- Research article
- Open Open Peer Review
Hepatitis B vs. hepatitis C infection on viral hepatitis-associated hepatocellular carcinoma
BMC Gastroenterologyvolume 12, Article number: 64 (2012)
To determine clinical-pathologic variables in patients with a new diagnosis of hepatocellular carcinoma (HCC) and underlying hepatitis B vs. C infection.
Patients presenting to a single urban hospital with a new diagnosis of HCC were entered into a clinical database. Variables including number and size of tumors, presence of metastases, serum alpha-Fetoprotein, hepatitis serologies, severity of hepatic dysfunction, and presence of cirrhosis were evaluated in 127 patients.
Patients with hepatitis B (HBV) were more likely to develop HCC at a younger age than patients with hepatitis C (HCV) (HBV-26% under age 40, HCV-0% under age 40; p < 0.001), with greater serum alpha-Fetoprotein production (median level: HBV-1000 ng/ml vs. HCV-37 ng/ml; p = 0.002), with larger tumors (HBV-78% >5 cm, HCV-28% >5 cm; p < 0.001), in the absence of cirrhosis (HBV-40%, HCV-0%; p < 0.001), and a decreased eligibility for curative treatment (HBV-14%, HCV-34%; p < 0.05). Conversely, patients with HCV were more likely to develop HCC in association with multiple co-morbidities, cirrhosis, and older age.
Significant clinical-pathologic differences exist among HCC patients with underlying HBV vs. HCV. These differences impact eligibility for potentially-curative therapy and prognosis.
Hepatocellular Carcinoma (HCC) is the third leading cause of cancer related mortality worldwide . The global prevalence and mortality resulting from HCC is directly related to underlying risk factors for primary liver cancer in at-risk populations. Although several chronic liver diseases are associated with HCC, Hepatitis B Virus (HBV) and Hepatitis C Virus (HCV) statistically are the most commonly implicated risk factors. Combined they are responsible for 85% of total new HCC cases worldwide; 54% occurring as a result of HBV, and 31% as a result of HCV [2, 3]. HBV, which is endemic in developing geographic regions such as Eastern Asia and Sub-Saharan Africa, is responsible for up to 90% of new HCC cases in such areas .
Epidemiologic analyses and clinical series which lead to our understanding of the behavior and natural history of HCC do not usually subset results according the underlying viral risk factors for the disease . Most survival analyses from institutions with broad experience in surgical resection, transplantation, ablation, transarterial chemoembolization, or other treatments usually combine patients, irrespective of their underlying viral hepatitis status or association to other risk factors [6, 7]. Therefore variations in patterns of presentation, tumor biology, or treatment outcomes for HCC according to underlying association to viral hepatitis B or C remain unclear.
Despite histologic similarities in end-organ damage and eventual carcinomas, adequate scientific rationale supports a proposed hypothesis that distinct pathophysiologic mechanisms may be responsible for hepatocarcinogenesis due to either HBV or HCV. This is based in part on marked virologic differences seen among the 2 pathogens. Hepatitis B is a DNA virus belonging to the Hepadna virus family, which persists in the hepatocyte nucleus predominantly in the form of covalently closed circular DNA (cccDNA), the functional template for viral transcription and replication . Conversely, Hepatitis C is an RNA virus belonging to the flavivirus family which replicates in the hepatocyte cytoplasm, with a completely distinct life cycle and pattern of viral replication [9, 10]. Differences in natural history of resulting benign liver disease is well-described among the 2 viruses .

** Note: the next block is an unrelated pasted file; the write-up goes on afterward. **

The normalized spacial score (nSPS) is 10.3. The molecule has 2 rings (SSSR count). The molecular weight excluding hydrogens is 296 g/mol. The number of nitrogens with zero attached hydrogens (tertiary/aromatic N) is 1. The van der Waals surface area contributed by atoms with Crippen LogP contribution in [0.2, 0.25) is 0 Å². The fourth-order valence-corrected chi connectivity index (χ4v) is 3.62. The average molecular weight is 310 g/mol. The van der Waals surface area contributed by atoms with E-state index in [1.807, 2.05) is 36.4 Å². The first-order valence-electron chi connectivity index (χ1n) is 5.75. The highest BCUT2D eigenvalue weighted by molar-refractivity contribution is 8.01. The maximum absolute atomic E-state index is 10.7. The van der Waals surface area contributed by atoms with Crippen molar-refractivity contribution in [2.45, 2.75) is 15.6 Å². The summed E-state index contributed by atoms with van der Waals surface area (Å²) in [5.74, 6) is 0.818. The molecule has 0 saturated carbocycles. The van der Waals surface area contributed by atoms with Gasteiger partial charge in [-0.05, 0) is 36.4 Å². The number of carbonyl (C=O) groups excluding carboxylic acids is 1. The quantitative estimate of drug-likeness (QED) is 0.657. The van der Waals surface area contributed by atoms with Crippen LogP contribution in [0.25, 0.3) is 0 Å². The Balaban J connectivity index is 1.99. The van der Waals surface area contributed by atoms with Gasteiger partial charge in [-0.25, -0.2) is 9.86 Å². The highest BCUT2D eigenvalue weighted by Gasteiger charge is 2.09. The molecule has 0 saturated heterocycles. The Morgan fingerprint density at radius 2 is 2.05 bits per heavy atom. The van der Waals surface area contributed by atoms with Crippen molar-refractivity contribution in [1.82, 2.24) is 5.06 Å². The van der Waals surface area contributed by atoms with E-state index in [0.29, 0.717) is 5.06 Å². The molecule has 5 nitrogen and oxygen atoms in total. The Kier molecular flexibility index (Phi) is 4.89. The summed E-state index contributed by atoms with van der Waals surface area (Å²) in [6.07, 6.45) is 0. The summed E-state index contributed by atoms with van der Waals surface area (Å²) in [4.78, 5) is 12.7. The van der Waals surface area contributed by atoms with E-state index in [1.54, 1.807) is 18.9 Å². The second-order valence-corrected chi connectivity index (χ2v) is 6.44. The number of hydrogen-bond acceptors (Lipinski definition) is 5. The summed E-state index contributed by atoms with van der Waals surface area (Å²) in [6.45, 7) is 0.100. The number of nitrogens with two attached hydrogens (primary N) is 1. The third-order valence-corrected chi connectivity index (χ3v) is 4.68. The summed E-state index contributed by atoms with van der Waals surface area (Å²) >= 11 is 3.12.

In this study, an attempt has been made to evaluate potentially significant clinical-pathologic differences in HCC’s that develop in association with chronic HBV vs. HCV. Comparisons have been made among two otherwise comparable groups according to data collected upon initial cancer diagnosis at a single, urban hospital. Demographic data and widely accepted relevant clinical-pathologic features of newly diagnosed HCC’s have been collected with the intended purpose of delineating potentially significant differences in cancers which arise in HBV vs. HCV infected patients.
Patients were enrolled into a clinical database based upon a diagnosis of HCC at a single New York City public hospital (Bellevue Hospital Center). The database was approved by the IRB of New York University Medical Center and was in compliance with the Helsinki Declaration. The overall period of enrolment spanned the years of 1993 to 2005. Data for patients diagnosed between 1993 and 2001 was collected in a retrospective manner, while data collected between the years of 2001 and 2005 was entered prospectively. This study was exempt from IRB approval according to the institutional criteria at New York University Medical Center. Hence, informed consent was not required for this study.
Demographic data including age, sex, race, and ethnicity were collected. Several clinical-pathologic features were also recorded upon initial HCC diagnosis including the following: tumor size, tumor number, presence of synchronous distant metastases, macro-vascular invasion (tumor thrombus), viral hepatitis serologies, serum biochemistries including liver function tests, serum alpha-fetoprotein, presence and severity (according to Childs-Pugh classification) of coexisting cirrhosis, and underlying co morbidities.
In subsequent retrospective analysis of database variables, patients were stratified according to underlying risk factors for HCC. In order to facilitate a cohort comparison of HBV vs. HCV as risk factors for cancer, patients with either HBV or HCV only were included for analysis. Those co-infected both with HBV and HCV, or neither hepatitis virus were excluded from this analysis.
Diagnosis of HCC